|Test Results For|
|Speed Typing - Legal|
|22nd Jun 2009 13:21|
|22nd Jun 2009 13:27|
|Worldwide Percentile Score|
0th Percentile - against 4 results
|Organisation Percentile Score|
0th Percentile - against 1 results
The Court Service is an executive agency of the Lord Chancellor's Department, providing administrative support to a number of courts and tribunals in England and Wales, including the High Court, the Crown Court and the county courts.
While a judge or a judicial officer determines the outcome of cases coming before these courts and tribunals, the staff of the Court Service carries much of the supporting administrative work out. This introduction outlines briefly the services we provide, tell you a little about what you can expect when you come to court and provides you with some useful contact numbers. We know that coming to court can be stressful, but we try to do all we can to make the experience as easy as possible.
The Court Service has a Charter, which sets out in detail the standards of service and performance you can expect to find in your dealings with the court. We have produced leaflets that set out the standards, which apply, to the High Court, Probate Registries, the tribunals, all county courts and Crown Court centres, and Family cases.
The majority of cases dealt with by the Court Service come before the county courts. There are approximately 230 county courts throughout England and Wales and it is here that all but the most complicated civil law proceedings are handled.
Civil cases include claims for debt, personal injury, breach of contract concerning goods or property, family issues such as divorce or adoption, and the repossession of houses.
There is a monetary limit for small claims cases, which is reviewed from time to time, but the county court staff will tell you what the current limit is. The case begins with the issue of a claim by the person who is owed the money, and is directed to a defendant, the person whom it is alleged owes the money.
A solicitor who provides police station advice as a duty solicitor or representation at a magistrates' court is bound by Parts VII and VIII of the Legal Aid Board Duty Solicitor Arrangements 1992 as to the scope of service to be provided, including paragraphs 51 (defendant's right to instruct other solicitor) and 60 (continued instructions). The Duty Solicitor Arrangements are contained in the Legal Aid Handbook. Solicitors attending at court or police stations as duty solicitors may have clients referred to them by court officers and others may directly approach defendants at court and may subsequently act for the client at their office in the usual way.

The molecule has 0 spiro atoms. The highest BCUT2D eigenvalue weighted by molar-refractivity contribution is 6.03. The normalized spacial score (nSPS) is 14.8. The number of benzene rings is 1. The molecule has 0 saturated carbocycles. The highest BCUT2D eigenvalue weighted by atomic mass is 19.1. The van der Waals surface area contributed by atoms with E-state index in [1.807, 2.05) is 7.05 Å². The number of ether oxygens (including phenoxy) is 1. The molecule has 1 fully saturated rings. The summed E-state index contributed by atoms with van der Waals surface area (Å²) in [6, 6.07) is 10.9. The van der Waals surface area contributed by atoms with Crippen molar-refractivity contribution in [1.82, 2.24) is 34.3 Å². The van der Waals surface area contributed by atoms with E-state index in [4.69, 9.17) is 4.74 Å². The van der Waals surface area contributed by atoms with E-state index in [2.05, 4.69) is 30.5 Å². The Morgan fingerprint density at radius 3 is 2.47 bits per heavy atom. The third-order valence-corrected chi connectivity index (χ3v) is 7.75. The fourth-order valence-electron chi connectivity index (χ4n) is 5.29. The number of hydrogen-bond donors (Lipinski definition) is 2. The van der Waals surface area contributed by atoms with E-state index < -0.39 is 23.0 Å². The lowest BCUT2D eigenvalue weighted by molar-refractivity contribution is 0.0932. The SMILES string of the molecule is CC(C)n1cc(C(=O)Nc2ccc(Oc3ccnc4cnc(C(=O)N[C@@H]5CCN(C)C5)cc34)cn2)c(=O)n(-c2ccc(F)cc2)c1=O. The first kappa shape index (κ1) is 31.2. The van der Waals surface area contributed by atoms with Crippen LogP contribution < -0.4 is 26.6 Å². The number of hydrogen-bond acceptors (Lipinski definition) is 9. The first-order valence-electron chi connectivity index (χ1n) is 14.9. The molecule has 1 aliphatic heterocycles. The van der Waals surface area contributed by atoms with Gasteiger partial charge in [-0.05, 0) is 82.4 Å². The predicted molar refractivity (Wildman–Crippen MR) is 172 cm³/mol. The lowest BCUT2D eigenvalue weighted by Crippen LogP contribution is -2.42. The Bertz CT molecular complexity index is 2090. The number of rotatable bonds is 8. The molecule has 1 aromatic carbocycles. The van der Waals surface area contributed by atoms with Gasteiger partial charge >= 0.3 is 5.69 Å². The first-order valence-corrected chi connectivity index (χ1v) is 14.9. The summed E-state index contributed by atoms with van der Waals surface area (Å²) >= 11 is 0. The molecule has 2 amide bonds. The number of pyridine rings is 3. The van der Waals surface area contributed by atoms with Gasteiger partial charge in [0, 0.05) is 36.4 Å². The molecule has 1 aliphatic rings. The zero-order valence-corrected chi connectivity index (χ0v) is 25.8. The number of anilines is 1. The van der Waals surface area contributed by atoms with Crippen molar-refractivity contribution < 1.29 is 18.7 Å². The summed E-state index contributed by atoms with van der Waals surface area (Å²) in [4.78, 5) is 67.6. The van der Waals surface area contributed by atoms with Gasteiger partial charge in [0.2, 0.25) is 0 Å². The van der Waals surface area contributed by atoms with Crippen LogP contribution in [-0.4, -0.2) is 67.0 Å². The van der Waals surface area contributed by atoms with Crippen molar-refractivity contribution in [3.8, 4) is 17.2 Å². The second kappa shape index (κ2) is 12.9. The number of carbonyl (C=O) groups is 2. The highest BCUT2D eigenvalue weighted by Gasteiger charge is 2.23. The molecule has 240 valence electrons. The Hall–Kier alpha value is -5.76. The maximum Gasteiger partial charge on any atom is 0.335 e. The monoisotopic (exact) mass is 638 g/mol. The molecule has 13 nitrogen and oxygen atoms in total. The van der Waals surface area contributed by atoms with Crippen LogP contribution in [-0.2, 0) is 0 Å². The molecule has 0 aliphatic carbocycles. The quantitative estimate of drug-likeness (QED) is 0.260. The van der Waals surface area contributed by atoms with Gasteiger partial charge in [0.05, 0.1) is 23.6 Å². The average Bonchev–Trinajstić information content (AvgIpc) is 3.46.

Where a solicitor is representing a client in a bail case under the duty solicitor scheme where legal aid has been refused, the duty solicitor should limit representation to re-applying for legal aid. This applies even where the duty solicitor feels the client has a good case for obtaining bail because, by refusing legal aid, the court has already decided the defendant does not require legal representation.
The 34th Update of the Civil Procedure Rules introduces a number of notable changes to procedures including the following:
A new Practice Direction 5B replaces the existing one. It provides for deletion of the auto-response facility and issues a new section 2 which makes provision for use of the online forms service which may be used for both submission of forms and for submission of documents.
A new rule 7.12 which provides for a practice direction to make provision for claims to be started electronically. The accompanying Practice Direction 7E will provide for the continuation of the service known as Money Claim Online which is presently operating as a pilot scheme.
Practice Direction 23 is amended to extend the duration of the existing Telephone Hearings Pilot Scheme at Newcastle Combined Court Centre and to introduce the scheme at Bedford County Court and Luton County Court.
A new rule 30.8 which requires any proceedings which raise an issue of competition law relating to the application of Article 81 or Article 82 of the EEC Treaty to be transferred to the Chancery Division.
A new rule 34.13A which prescribes the procedure for applications to the